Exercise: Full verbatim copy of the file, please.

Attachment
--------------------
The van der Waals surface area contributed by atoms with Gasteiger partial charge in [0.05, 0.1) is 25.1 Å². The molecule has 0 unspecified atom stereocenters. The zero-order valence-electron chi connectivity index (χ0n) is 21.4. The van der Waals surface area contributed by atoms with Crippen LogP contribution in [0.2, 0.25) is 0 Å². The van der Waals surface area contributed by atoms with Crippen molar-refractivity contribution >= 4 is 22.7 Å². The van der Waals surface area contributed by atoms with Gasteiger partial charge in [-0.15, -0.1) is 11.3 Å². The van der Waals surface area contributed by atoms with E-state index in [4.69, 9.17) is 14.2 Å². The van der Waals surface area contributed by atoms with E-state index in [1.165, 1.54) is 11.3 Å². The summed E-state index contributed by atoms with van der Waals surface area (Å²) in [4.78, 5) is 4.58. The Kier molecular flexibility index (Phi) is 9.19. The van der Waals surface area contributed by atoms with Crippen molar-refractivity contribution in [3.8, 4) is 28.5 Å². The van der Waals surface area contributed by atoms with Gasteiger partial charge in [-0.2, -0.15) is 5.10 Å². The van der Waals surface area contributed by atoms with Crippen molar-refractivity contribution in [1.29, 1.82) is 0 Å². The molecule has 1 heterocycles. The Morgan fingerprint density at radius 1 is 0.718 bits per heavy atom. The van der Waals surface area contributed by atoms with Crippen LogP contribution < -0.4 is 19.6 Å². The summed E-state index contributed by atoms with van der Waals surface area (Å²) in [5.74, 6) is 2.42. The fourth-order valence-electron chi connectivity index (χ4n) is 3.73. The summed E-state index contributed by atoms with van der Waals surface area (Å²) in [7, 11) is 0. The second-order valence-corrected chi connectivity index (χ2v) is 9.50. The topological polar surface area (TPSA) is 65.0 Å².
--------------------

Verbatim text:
The van der Waals surface area contributed by atoms with Gasteiger partial charge in [0.05, 0.1) is 25.1 Å². The molecule has 0 unspecified atom stereocenters. The zero-order valence-electron chi connectivity index (χ0n) is 21.4. The van der Waals surface area contributed by atoms with Crippen LogP contribution in [0.2, 0.25) is 0 Å². The van der Waals surface area contributed by atoms with Crippen molar-refractivity contribution >= 4 is 22.7 Å². The van der Waals surface area contributed by atoms with Gasteiger partial charge in [-0.15, -0.1) is 11.3 Å². The van der Waals surface area contributed by atoms with E-state index in [4.69, 9.17) is 14.2 Å². The van der Waals surface area contributed by atoms with E-state index in [1.165, 1.54) is 11.3 Å². The summed E-state index contributed by atoms with van der Waals surface area (Å²) in [4.78, 5) is 4.58. The Kier molecular flexibility index (Phi) is 9.19. The van der Waals surface area contributed by atoms with Crippen molar-refractivity contribution in [3.8, 4) is 28.5 Å². The van der Waals surface area contributed by atoms with Gasteiger partial charge in [-0.2, -0.15) is 5.10 Å². The van der Waals surface area contributed by atoms with Crippen molar-refractivity contribution in [1.29, 1.82) is 0 Å². The molecule has 1 heterocycles. The Morgan fingerprint density at radius 1 is 0.718 bits per heavy atom. The van der Waals surface area contributed by atoms with Crippen LogP contribution < -0.4 is 19.6 Å². The summed E-state index contributed by atoms with van der Waals surface area (Å²) in [5.74, 6) is 2.42. The fourth-order valence-electron chi connectivity index (χ4n) is 3.73. The summed E-state index contributed by atoms with van der Waals surface area (Å²) in [7, 11) is 0. The second-order valence-corrected chi connectivity index (χ2v) is 9.50. The topological polar surface area (TPSA) is 65.0 Å².